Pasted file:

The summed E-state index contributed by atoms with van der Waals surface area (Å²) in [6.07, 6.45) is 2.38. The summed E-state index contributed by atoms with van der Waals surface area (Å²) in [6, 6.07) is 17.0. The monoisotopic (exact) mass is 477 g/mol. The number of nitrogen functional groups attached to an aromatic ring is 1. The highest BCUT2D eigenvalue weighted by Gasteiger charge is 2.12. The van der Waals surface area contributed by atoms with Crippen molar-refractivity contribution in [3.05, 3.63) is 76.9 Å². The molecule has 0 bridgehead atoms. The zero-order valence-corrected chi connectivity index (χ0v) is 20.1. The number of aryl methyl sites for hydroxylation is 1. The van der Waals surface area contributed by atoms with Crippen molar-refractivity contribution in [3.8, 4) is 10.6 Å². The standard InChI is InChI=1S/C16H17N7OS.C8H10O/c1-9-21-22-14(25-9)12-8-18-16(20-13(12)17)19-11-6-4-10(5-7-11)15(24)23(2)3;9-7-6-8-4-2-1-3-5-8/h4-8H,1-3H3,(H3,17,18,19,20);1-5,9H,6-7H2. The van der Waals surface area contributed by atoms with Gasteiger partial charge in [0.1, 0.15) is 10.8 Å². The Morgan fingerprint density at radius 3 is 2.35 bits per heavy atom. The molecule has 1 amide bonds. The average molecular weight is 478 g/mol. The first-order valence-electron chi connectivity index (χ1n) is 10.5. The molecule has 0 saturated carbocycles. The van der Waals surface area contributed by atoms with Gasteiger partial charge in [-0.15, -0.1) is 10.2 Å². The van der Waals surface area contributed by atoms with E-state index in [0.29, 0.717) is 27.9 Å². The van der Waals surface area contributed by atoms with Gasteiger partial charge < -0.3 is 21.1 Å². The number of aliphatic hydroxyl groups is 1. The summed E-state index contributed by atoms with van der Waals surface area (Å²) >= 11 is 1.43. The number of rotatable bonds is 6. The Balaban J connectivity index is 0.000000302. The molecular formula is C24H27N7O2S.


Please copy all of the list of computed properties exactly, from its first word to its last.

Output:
The summed E-state index contributed by atoms with van der Waals surface area (Å²) in [6.07, 6.45) is 2.38. The summed E-state index contributed by atoms with van der Waals surface area (Å²) in [6, 6.07) is 17.0. The monoisotopic (exact) mass is 477 g/mol. The number of nitrogen functional groups attached to an aromatic ring is 1. The highest BCUT2D eigenvalue weighted by Gasteiger charge is 2.12. The van der Waals surface area contributed by atoms with Crippen molar-refractivity contribution in [3.05, 3.63) is 76.9 Å². The molecule has 0 bridgehead atoms. The zero-order valence-corrected chi connectivity index (χ0v) is 20.1. The number of aryl methyl sites for hydroxylation is 1. The van der Waals surface area contributed by atoms with Crippen molar-refractivity contribution in [3.8, 4) is 10.6 Å². The standard InChI is InChI=1S/C16H17N7OS.C8H10O/c1-9-21-22-14(25-9)12-8-18-16(20-13(12)17)19-11-6-4-10(5-7-11)15(24)23(2)3;9-7-6-8-4-2-1-3-5-8/h4-8H,1-3H3,(H3,17,18,19,20);1-5,9H,6-7H2. The van der Waals surface area contributed by atoms with Gasteiger partial charge in [0.1, 0.15) is 10.8 Å². The Morgan fingerprint density at radius 3 is 2.35 bits per heavy atom. The molecule has 1 amide bonds. The average molecular weight is 478 g/mol. The first-order valence-electron chi connectivity index (χ1n) is 10.5. The molecule has 0 saturated carbocycles. The van der Waals surface area contributed by atoms with Gasteiger partial charge in [-0.15, -0.1) is 10.2 Å². The van der Waals surface area contributed by atoms with E-state index in [0.29, 0.717) is 27.9 Å². The van der Waals surface area contributed by atoms with Gasteiger partial charge < -0.3 is 21.1 Å². The number of aliphatic hydroxyl groups is 1. The summed E-state index contributed by atoms with van der Waals surface area (Å²) >= 11 is 1.43. The number of rotatable bonds is 6. The Balaban J connectivity index is 0.000000302. The molecular formula is C24H27N7O2S.